The mental health world has seen tremendous changes in the use of behavioural therapies to treat various mental illnesses, including substance abuse and addiction. Addiction counselling in Orange County and other parts of the world has helped users get to full recovery. There has also been a significant increase in the conceptualisation of approaches to the development of behavioural theories. The different types of therapy for substance abuse and addiction include:

  • Cognitive Behavioral Therapy

CBT is used to help patients recognise, avoid and cope with the situations in which they are most likely to use drugs. This approach seeks to understand drug use and consequences within the context of an individual, as well as recognising situations the individual is most vulnerable to substance abuse so as to find workable solutions.

Treatment using this approach is centred around how an individual’s beliefs and thoughts influence their actions and moods. Through this, an individual can slowly change their unhealthy thoughts and behavioural patterns and actions into healthier ones.

  • Motivational Interviewing

In this approach, therapy aims to increase an individual’s intrinsic motivation for change. The strategies used aim to make the most out of an individual’s readiness for change. This approach works best when combined with other evidence-based therapies.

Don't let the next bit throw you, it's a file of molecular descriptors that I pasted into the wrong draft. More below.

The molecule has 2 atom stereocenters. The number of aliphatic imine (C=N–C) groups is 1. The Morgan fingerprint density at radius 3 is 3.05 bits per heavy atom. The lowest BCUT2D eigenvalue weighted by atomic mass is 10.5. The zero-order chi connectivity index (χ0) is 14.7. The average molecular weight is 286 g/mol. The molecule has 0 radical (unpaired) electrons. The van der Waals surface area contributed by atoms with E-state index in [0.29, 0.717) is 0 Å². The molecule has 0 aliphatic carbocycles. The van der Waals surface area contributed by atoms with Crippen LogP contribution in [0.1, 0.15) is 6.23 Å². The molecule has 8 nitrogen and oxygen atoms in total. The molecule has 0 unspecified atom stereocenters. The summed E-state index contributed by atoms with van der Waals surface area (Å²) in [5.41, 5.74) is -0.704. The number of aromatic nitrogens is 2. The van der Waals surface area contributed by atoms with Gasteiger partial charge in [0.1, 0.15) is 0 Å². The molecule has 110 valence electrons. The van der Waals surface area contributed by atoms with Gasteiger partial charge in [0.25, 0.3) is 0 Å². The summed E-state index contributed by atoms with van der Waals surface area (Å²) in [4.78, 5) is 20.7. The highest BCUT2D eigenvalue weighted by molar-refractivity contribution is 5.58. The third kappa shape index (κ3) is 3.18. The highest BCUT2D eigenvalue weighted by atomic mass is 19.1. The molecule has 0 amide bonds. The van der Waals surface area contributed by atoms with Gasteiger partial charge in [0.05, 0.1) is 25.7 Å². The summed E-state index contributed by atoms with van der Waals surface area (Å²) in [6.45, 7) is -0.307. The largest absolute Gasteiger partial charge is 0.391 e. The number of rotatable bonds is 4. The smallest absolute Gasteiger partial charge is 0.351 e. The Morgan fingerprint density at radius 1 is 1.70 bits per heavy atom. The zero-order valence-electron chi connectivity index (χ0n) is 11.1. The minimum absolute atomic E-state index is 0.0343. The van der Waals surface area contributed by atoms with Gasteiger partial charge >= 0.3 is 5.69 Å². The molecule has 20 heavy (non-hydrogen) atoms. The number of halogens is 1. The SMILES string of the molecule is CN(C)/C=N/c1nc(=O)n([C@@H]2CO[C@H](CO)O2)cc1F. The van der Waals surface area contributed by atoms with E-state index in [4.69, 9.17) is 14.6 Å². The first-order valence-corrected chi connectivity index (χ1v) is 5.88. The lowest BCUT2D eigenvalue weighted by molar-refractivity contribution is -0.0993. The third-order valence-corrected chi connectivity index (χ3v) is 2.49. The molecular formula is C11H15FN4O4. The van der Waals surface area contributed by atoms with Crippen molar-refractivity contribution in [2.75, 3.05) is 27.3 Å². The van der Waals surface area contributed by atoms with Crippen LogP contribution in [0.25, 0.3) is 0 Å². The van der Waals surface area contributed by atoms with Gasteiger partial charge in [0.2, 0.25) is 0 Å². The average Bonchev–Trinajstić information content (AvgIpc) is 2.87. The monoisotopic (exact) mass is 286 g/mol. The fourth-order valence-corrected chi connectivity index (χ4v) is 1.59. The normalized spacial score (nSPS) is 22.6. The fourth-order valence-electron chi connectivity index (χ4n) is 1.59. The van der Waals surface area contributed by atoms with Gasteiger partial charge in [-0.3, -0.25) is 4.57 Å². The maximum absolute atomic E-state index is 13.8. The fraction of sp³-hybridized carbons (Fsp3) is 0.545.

• Multidimensional Family and Couples Therapy

This strategy is mainly used on young people and their families and helps them address the addiction and find ways to work together as a couple or family. Engaging in a social support system for the individual helps the support system predict any changes in the individual, figure out the common influences to their addiction, and reduce the chances of attrition. Most family-based therapies combine a variety of techniques and treatments, which may include personal therapy and/or training on communication skills.

  • Motivational Incentives (Contingency Management)

This approach mainly uses positive reinforcement like rewards or privileges for meeting specific behavioural goals. For instance, faithfully attending meetings, staying sober, etc. This approach is based on the principle of operant conditioning, in which an individual is likely to repeat a behaviour that was followed by positive consequences.

It has been proven that positive reinforcement and motivational incentives have more impact on individuals as opposed to negative stimuli. For instance, an individual who is rewarded every time he/she attends therapy will be more likely to stick to the program as opposed to an individual who had their treatment terminated for missing sessions.

  • Aversion Therapy

In this type of therapy, individuals are taught to associate the unhealthy but desirable addiction with an unpleasant one, with the end goal of changing the desirability of the harmful behaviour. For instance, an individual will learn how to associate particular behaviour with an unpleasant memory. With time, the individual loses the glorified need to associate with or desire the unhealthy habit.

  • Twelve-Step Facilitation (TSP)

This type of therapy is delivered in 12 weekly sessions, with the end goal of engaging in a 12-step mutual support program. This approach provides social and complementary support to the individual. It follows the 12-step themes of acceptance, surrender and active involvement in the treatment program.

These therapy approaches will vary depending on an individual and the type of addiction they’re struggling with. It is important to find a therapist who will guide them on the best treatment program.